il_fullxfull.261094030Officially speaking, William Faulkner’s As I Lay Dying tells the story of Bundren family traveling to bury their mother, Addie. Quickly in the narrative she dies. Children and husband must fulfill last request to take Mom’s body on a 40-mile trek in a wagon to be buried in Jefferson, Mississippi. Written in 1930, it dances the line between modern and post-modern literature. Different characters’ voices take over each chapter, and as the book progresses, the reader is given a complex, dark, and intimate narrative.

Unofficially, I believe it is a book written about a mother who simply wanted her family to take a vacation together, even if it involved hauling her corpse around. And Mr. Faulkner just wanted everyone to talk (and sometimes yell) all at once. Like you do on family vacations.

Don’t let the gorgeous Instagram photos fool you. This is the season for family vacations and in real life they are always #nofilter. While it might seem like a strange parallel, I think William Faulkner had a fantastic understanding of the theological implications of a family vacation. Like Addie Bundren being hoisted about in her coffin, parents love the idea of a family getaway. And yet, when the whole brood heads to the Grand Canyon, the messiness of life becomes oddly compact. You plan a big, freedom-promising journey and end up all together in a hotel room/car/tent. And there you are. All together in a small space, annoying habits exposed.

I had the good fortune of going on some pretty serious family vacations as a kiddo. No, I am not going to tell you we went to Europe. Or regale you with stories about all those times at our lake cabin. Almost every year we loaded up in an old suburban and drove from Mississippi to New Mexico. I had one backseat and my little brother claimed the other. For the first few days my mom would remind us that it wasn’t going to be the end of It’s a Wonderful Life that we had all imagined. It was going to be that middle part where Jimmy Stewart was mean to everyone. And we were all going to be Jimmy Stewart. My dad would tell us repeatedly to be quiet as we drove through Dallas traffic, my mom would read entirely too much cowboy poetry aloud, and my kid brother (7 years younger) was unbelievably annoying with his backseat Ninja Turtle Civil War. I generally remember being moody, disagreeable, and really concerned about what I was going to wear.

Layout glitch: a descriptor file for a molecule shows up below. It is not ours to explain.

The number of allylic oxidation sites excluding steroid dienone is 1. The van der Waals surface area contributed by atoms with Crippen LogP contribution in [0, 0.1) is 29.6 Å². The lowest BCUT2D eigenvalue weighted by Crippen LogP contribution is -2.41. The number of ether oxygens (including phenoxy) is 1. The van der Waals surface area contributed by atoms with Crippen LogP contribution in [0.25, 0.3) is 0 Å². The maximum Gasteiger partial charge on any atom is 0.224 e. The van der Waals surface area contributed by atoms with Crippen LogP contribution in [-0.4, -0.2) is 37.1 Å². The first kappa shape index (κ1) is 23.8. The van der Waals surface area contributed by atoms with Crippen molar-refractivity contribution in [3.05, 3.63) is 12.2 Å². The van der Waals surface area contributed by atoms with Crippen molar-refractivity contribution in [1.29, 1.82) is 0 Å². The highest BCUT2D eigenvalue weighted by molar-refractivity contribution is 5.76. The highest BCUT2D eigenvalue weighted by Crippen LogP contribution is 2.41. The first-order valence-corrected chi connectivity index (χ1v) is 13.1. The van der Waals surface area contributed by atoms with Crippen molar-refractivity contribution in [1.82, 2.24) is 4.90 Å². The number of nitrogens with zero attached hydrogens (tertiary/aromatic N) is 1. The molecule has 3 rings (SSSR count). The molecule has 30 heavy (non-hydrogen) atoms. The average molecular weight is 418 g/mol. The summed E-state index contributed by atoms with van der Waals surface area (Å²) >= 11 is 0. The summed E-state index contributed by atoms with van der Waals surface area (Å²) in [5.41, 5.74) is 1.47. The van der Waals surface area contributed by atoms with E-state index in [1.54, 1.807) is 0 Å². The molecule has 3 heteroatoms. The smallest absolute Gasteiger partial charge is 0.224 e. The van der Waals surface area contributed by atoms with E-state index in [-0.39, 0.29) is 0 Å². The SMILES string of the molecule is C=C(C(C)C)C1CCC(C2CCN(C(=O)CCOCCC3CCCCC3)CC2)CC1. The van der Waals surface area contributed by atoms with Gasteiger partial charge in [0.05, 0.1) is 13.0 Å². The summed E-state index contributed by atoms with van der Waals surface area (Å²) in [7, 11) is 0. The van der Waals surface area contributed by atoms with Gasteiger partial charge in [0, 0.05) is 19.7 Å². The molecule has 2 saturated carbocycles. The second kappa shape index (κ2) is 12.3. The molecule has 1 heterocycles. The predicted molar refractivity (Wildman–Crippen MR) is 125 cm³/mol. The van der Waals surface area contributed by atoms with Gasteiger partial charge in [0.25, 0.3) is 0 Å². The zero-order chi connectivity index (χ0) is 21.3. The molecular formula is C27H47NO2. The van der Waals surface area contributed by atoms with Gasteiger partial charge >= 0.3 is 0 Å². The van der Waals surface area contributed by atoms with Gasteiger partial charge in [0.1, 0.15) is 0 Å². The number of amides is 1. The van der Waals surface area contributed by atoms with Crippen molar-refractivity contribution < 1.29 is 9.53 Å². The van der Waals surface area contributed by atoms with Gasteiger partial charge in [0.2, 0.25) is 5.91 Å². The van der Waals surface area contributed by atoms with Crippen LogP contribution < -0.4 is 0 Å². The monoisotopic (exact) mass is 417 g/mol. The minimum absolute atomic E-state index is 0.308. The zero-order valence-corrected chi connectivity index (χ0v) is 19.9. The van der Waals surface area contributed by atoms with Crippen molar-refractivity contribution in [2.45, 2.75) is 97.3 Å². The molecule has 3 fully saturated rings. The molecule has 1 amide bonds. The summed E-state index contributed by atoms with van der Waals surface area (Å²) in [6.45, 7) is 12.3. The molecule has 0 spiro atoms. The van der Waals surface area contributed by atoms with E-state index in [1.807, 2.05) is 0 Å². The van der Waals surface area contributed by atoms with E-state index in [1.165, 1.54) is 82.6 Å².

And yet, something happened by that third or fourth day. The longer we spent time together, the more the defenses came down. No one became less themselves; we all just gave up on expecting better from each other. We remembered that, despite our best efforts, we belonged to each other. And that we really, really loved each other.  In a word, it took a few days to offer each other grace.

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There was a great article in the Onion a few weeks ago entitled Mom Spends Beach Vacation Assuming All Household Duties In Closer Proximity To Ocean.

Isn’t it nice to just get away for a while and relax by the water?” Yardley said as she wiped down the kitchen counter and then took out the garbage, tasks she would normally perform at a distance of 200 miles from the beach instead of 50 feet. “I just love that I can be scrubbing the bathroom, look out the window, and see the tide coming in. We should do this every year!” At press time, Yardley was reportedly busy preparing a meal identical to what she would have made back home, except that she planned to serve it on paper plates.

The thing that struck me most about this very true-to-life Onion article is that no matter how much we expect out of vacations (or any other sort of escapism for that matter), we are still very much the same people we are at home. We may transport ourselves to some beachy locale, but we will still carry our neuroses right along with us. Family getaways offer this rare opportunity to accept that fact; not only about ourselves, but about those people we love most in this world.

One thing often said about Faulkner’s As I Lay Dying is that there were no villains and no heroes. That claim, in a nutshell, is a family vacation.  We pile into a vehicle, take our turns acting like jackwagons, and hopefully, learn to accept one another all over again.